• Spice it up. Nonalcoholic drinks can be fun and yummy. This allows designated drivers to tickle their palate and have a good time. Additionally, guests who are drinking can mix in tasty, festive nonalcoholic drinks to prevent getting drunk.
• Designated host. Choose a host ahead of time who will not drink. This way they can help notice if any of the guests drink too much and need to be “cut off.” They can also collect keys when guests arrive and assess their condition before returning them. By watching for changes, you can learn a lot about any guest’s level of intoxication. Examples include: being overly friendly, unfriendly, depressed, or quiet; using foul language or becoming loud; drinking faster or switching to larger or stronger drinks; or staggering, stumbling, or bumping into objects.
• Provide options. Whether you offer your guests a sleeping bag or couch to crash on overnight, arrange for a taxi, or create a designated driver system to return them home, be prepared. Having several options available makes it easier to encourage guests to do the right thing.
• Food. Foods that are high in protein remain in our stomachs longer. As a result, it can slow the rate at which alcohol is absorbed into our systems. Consider having a good variety of meats, cheese, and nuts.
• Variety. Avoid making alcohol the main focus by providing music, dancing, games, and yummy food.

What if I am attending a party? If you are going to have a drink, designate a driver or have an alternate form of transportation ahead of time. Set safe, realistic goals when it comes to how many drinks you will have, and stick to it. If you typically have one drink and that is enough, this is not the time to be an overachiever. Additionally, pace yourself by avoiding drinking too much, too early. You may miss out on the Times Square ball dropping or that special kiss.

As we celebrate the New Year, let’s make wise decisions when it comes to drinking. Afterall we have lots to do as we enter 2015 and “…open the book. Its pages are blank. We are going to put words on them ourselves. The book is called opportunity and its first chapter is New Year’s Day.” Happy New Years – and Best Wishes for a year filled with more of your dreams coming to life!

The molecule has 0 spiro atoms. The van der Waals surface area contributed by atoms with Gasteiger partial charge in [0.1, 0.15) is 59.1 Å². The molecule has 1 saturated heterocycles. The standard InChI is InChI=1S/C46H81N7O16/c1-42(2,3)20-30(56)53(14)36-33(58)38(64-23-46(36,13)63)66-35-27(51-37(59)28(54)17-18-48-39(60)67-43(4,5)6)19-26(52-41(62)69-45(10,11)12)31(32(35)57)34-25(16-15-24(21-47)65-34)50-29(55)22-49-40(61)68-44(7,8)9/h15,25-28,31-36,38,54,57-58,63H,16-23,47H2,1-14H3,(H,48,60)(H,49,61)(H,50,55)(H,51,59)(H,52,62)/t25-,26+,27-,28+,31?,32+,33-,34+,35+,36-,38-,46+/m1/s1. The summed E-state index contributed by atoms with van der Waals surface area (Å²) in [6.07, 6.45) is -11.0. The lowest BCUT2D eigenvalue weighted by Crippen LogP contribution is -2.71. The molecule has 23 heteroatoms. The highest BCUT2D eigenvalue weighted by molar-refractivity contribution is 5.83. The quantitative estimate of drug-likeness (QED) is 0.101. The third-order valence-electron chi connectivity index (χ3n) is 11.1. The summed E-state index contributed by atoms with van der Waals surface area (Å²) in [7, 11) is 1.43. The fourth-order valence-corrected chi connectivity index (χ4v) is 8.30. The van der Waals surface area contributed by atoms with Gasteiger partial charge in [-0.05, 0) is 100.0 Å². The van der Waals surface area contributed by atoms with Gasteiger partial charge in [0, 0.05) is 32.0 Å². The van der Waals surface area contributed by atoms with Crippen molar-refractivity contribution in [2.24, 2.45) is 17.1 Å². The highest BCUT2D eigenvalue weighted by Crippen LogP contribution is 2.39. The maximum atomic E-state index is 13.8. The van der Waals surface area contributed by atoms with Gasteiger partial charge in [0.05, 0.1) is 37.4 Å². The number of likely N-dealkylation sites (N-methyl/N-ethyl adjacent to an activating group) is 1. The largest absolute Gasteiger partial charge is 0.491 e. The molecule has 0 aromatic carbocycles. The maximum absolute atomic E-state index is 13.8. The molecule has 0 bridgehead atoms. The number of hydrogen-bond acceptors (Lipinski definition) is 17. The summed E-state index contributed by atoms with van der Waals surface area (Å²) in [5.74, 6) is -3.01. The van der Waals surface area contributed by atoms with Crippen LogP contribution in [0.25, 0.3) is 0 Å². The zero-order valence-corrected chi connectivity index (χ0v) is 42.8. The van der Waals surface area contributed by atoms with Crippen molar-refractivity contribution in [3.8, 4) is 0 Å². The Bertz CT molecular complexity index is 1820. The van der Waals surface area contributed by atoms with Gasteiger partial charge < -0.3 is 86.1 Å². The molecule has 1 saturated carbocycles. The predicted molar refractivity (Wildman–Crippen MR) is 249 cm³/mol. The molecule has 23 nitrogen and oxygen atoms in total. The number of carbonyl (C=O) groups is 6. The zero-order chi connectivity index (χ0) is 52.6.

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Photograph by K. Cecchini

Notice: This information is solely for informational purposes. IT IS NOT INTENDED TO PROVIDE MEDICAL ADVICE. Neither Dr. Nina Radcliff or Kimberly Cecchini take responsibility for any possible consequences from any treatment, action or application of medication which results from reading or following the information contained in this information. The publication of this information does not constitute the practice of medicine, and this information does not replace the advice of your physician or other health care provider. Before undertaking any course of treatment, the reader must seek the advice of their physician or other health care provider.
Before engaging in any complementary medical technique, including the use of natural or herbal remedies, you should be aware that many of these techniques have not been evaluated in scientific studies. Use of these remedies in connection with over the counter or prescription medications can cause severe adverse reactions. Often, only limited information is available about their safety and effectiveness.